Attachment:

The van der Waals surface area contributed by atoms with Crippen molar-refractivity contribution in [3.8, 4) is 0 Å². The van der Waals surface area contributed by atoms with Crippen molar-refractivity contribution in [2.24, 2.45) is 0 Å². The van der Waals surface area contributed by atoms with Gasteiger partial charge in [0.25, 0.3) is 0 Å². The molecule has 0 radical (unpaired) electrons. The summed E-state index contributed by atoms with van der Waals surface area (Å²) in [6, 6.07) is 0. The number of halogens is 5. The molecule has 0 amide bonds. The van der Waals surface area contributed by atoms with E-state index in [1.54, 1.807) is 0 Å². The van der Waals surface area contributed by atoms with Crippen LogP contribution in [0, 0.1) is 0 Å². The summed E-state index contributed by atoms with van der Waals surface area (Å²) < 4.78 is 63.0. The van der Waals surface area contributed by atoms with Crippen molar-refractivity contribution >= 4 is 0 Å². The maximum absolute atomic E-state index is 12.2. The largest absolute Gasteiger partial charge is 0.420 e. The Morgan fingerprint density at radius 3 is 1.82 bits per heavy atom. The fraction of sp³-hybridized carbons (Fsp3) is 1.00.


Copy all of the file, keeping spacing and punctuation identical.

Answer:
The van der Waals surface area contributed by atoms with Crippen molar-refractivity contribution in [3.8, 4) is 0 Å². The van der Waals surface area contributed by atoms with Crippen molar-refractivity contribution in [2.24, 2.45) is 0 Å². The van der Waals surface area contributed by atoms with Gasteiger partial charge in [0.25, 0.3) is 0 Å². The molecule has 0 radical (unpaired) electrons. The summed E-state index contributed by atoms with van der Waals surface area (Å²) in [6, 6.07) is 0. The number of halogens is 5. The molecule has 0 amide bonds. The van der Waals surface area contributed by atoms with E-state index in [1.54, 1.807) is 0 Å². The van der Waals surface area contributed by atoms with Crippen LogP contribution in [0, 0.1) is 0 Å². The summed E-state index contributed by atoms with van der Waals surface area (Å²) < 4.78 is 63.0. The van der Waals surface area contributed by atoms with Crippen molar-refractivity contribution >= 4 is 0 Å². The maximum absolute atomic E-state index is 12.2. The largest absolute Gasteiger partial charge is 0.420 e. The Morgan fingerprint density at radius 3 is 1.82 bits per heavy atom. The fraction of sp³-hybridized carbons (Fsp3) is 1.00.